I spent more than a week in Pegasus, and on day 14 since I had said goodbye to the girls, I saw another person. It was another kayaker. I was quite shocked to see anyone. And I was quite amused to see him running frantically up the steep track to the hut, closely followed by an angry sea lion. It turned out that Simon had paddled around the whole of NZ in stages, so having a lot in common, we chatted non stop for hours. It was nice to have some company, but the next morning I packed up and paddled towards the Tin Range. I wanted to sleep up there, but in the end I was feeling lazy and the cloud rolling in put me off. As I paddled, a rather large, and angry sea lion chased me for about 3km, constantly slamming into my rudder. He flew out of the water, barking at me and showing me his big white teeth. I wasn't relaxed.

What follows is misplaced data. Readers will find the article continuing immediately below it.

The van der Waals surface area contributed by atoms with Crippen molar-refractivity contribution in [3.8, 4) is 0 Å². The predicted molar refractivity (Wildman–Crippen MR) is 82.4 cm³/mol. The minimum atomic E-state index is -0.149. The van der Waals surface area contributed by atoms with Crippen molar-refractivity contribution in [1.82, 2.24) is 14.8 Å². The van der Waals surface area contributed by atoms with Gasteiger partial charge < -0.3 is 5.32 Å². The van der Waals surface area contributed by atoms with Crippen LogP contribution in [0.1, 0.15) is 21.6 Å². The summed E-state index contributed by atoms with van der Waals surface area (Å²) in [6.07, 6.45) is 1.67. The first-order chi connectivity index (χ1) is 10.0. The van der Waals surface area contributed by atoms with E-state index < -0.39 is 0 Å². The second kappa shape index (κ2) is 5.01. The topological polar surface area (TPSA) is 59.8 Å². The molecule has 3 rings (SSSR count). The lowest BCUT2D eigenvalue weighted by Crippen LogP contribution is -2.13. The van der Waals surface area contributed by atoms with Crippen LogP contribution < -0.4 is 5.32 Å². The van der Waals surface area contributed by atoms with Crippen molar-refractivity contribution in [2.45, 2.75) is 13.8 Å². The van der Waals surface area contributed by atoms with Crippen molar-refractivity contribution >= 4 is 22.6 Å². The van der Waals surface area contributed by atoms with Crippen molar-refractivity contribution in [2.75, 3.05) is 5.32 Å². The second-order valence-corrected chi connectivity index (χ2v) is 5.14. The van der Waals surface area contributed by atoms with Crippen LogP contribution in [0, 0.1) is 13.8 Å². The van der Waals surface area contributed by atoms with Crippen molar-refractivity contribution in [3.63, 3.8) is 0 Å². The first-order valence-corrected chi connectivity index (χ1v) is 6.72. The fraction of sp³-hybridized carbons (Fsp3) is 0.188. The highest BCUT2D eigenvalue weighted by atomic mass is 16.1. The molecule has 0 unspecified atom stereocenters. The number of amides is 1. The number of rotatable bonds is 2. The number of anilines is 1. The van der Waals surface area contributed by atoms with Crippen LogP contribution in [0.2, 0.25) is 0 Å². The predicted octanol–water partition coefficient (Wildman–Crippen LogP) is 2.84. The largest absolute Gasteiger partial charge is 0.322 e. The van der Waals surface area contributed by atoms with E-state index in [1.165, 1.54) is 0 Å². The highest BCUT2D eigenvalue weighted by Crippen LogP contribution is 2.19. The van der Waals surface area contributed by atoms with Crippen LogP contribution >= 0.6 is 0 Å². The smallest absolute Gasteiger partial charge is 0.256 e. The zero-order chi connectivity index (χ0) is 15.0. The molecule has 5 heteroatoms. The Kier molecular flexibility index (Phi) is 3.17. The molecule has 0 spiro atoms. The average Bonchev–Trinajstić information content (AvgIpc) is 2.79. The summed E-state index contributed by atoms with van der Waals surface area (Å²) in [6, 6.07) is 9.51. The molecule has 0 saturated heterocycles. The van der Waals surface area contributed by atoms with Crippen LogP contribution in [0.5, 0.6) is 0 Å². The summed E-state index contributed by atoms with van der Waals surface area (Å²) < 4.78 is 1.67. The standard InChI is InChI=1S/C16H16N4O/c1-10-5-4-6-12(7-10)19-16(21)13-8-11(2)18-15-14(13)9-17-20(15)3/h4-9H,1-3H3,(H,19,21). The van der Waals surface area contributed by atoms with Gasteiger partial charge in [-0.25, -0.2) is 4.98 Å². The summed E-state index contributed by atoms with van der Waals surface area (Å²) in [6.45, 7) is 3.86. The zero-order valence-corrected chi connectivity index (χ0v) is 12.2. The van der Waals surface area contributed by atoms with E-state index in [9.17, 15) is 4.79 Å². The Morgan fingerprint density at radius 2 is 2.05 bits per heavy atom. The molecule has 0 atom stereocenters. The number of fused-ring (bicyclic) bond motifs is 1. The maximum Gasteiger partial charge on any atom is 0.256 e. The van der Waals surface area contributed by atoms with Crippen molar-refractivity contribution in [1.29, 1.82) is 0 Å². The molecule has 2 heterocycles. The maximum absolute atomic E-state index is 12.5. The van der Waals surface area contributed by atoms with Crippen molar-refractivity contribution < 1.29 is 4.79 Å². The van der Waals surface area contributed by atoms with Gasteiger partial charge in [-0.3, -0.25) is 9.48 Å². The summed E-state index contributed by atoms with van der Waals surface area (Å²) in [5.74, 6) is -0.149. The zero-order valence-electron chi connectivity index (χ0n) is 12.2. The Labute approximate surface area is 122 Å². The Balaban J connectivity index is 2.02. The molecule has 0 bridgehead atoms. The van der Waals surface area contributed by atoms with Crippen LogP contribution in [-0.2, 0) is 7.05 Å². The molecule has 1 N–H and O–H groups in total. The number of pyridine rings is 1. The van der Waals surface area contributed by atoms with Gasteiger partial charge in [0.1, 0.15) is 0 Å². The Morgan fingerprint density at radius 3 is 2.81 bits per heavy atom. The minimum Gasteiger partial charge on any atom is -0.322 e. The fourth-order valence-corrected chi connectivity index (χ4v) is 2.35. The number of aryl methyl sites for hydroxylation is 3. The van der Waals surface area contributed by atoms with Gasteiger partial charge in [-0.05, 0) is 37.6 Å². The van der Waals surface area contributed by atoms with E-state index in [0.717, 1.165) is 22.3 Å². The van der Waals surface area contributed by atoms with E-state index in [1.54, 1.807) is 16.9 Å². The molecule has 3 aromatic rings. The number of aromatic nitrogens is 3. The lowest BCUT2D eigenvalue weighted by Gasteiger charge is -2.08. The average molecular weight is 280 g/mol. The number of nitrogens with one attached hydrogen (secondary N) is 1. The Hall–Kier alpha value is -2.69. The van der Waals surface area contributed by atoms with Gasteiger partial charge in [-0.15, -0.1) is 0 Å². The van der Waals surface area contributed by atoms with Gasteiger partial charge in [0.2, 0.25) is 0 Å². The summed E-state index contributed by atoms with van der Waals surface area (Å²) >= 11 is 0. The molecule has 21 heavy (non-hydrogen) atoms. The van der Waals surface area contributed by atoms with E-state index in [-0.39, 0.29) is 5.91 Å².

A few days later, with the forecast looking good for a run around South West Cape, I paddled out of Pegasus, bound for Broad Bay, just around the corner. I had underestimated the seriousness of this short stretch along the coast, and soon I was flying forwards at a speed of around 7 kilometres an hour, despite the 15 knot headwind and the two metre south west swell I was paddling into. The swell was short and steep, and the troughs close together. I paddled quickly. I camped on a lonely beach under a full moon, the furthest south I’d ever been before. The only thing that stopped the whole setting from being perfect was a huge sea lion sleeping on a rocky island nearby. I’d snuck past, paddling slowly and quietly and pulled up onto the beach unnoticed. What disturbed me the most though, was the marks in the sand from what looked like a couple of very large sea lions. I was not at ease. But given that I had nowhere else to go, I had set up camp in the grasses above the high tide mark and tried to stay silent.